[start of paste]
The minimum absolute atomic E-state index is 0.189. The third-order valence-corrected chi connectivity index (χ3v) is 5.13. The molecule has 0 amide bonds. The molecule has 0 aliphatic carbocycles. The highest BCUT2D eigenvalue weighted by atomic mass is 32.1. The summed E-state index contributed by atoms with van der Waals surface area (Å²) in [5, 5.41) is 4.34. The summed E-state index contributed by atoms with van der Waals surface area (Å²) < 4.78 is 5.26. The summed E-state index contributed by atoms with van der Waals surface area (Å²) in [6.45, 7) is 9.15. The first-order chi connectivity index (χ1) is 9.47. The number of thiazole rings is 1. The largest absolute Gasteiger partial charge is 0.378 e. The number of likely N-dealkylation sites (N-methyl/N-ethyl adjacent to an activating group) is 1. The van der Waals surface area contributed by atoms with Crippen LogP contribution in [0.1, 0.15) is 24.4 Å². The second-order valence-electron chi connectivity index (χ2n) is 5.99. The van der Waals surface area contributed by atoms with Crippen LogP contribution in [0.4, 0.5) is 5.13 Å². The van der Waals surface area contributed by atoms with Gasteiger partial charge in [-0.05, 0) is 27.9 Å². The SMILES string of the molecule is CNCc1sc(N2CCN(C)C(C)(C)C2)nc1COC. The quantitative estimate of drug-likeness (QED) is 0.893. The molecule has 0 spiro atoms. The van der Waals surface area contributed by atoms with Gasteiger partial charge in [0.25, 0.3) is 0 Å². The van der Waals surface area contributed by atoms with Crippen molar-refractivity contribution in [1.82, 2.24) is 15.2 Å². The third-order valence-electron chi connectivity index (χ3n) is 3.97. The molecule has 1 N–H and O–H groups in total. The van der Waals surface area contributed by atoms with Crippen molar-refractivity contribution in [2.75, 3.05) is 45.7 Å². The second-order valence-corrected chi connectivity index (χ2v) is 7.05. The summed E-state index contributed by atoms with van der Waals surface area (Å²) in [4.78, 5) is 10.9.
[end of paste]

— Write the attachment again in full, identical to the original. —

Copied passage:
The minimum absolute atomic E-state index is 0.189. The third-order valence-corrected chi connectivity index (χ3v) is 5.13. The molecule has 0 amide bonds. The molecule has 0 aliphatic carbocycles. The highest BCUT2D eigenvalue weighted by atomic mass is 32.1. The summed E-state index contributed by atoms with van der Waals surface area (Å²) in [5, 5.41) is 4.34. The summed E-state index contributed by atoms with van der Waals surface area (Å²) < 4.78 is 5.26. The summed E-state index contributed by atoms with van der Waals surface area (Å²) in [6.45, 7) is 9.15. The first-order chi connectivity index (χ1) is 9.47. The number of thiazole rings is 1. The largest absolute Gasteiger partial charge is 0.378 e. The number of likely N-dealkylation sites (N-methyl/N-ethyl adjacent to an activating group) is 1. The van der Waals surface area contributed by atoms with Crippen LogP contribution in [0.1, 0.15) is 24.4 Å². The second-order valence-electron chi connectivity index (χ2n) is 5.99. The van der Waals surface area contributed by atoms with Crippen LogP contribution in [0.4, 0.5) is 5.13 Å². The van der Waals surface area contributed by atoms with Gasteiger partial charge in [-0.05, 0) is 27.9 Å². The SMILES string of the molecule is CNCc1sc(N2CCN(C)C(C)(C)C2)nc1COC. The quantitative estimate of drug-likeness (QED) is 0.893. The molecule has 0 spiro atoms. The van der Waals surface area contributed by atoms with Gasteiger partial charge in [0.25, 0.3) is 0 Å². The van der Waals surface area contributed by atoms with Crippen molar-refractivity contribution in [1.82, 2.24) is 15.2 Å². The third-order valence-electron chi connectivity index (χ3n) is 3.97. The molecule has 1 N–H and O–H groups in total. The van der Waals surface area contributed by atoms with Crippen molar-refractivity contribution in [2.75, 3.05) is 45.7 Å². The second-order valence-corrected chi connectivity index (χ2v) is 7.05. The summed E-state index contributed by atoms with van der Waals surface area (Å²) in [4.78, 5) is 10.9.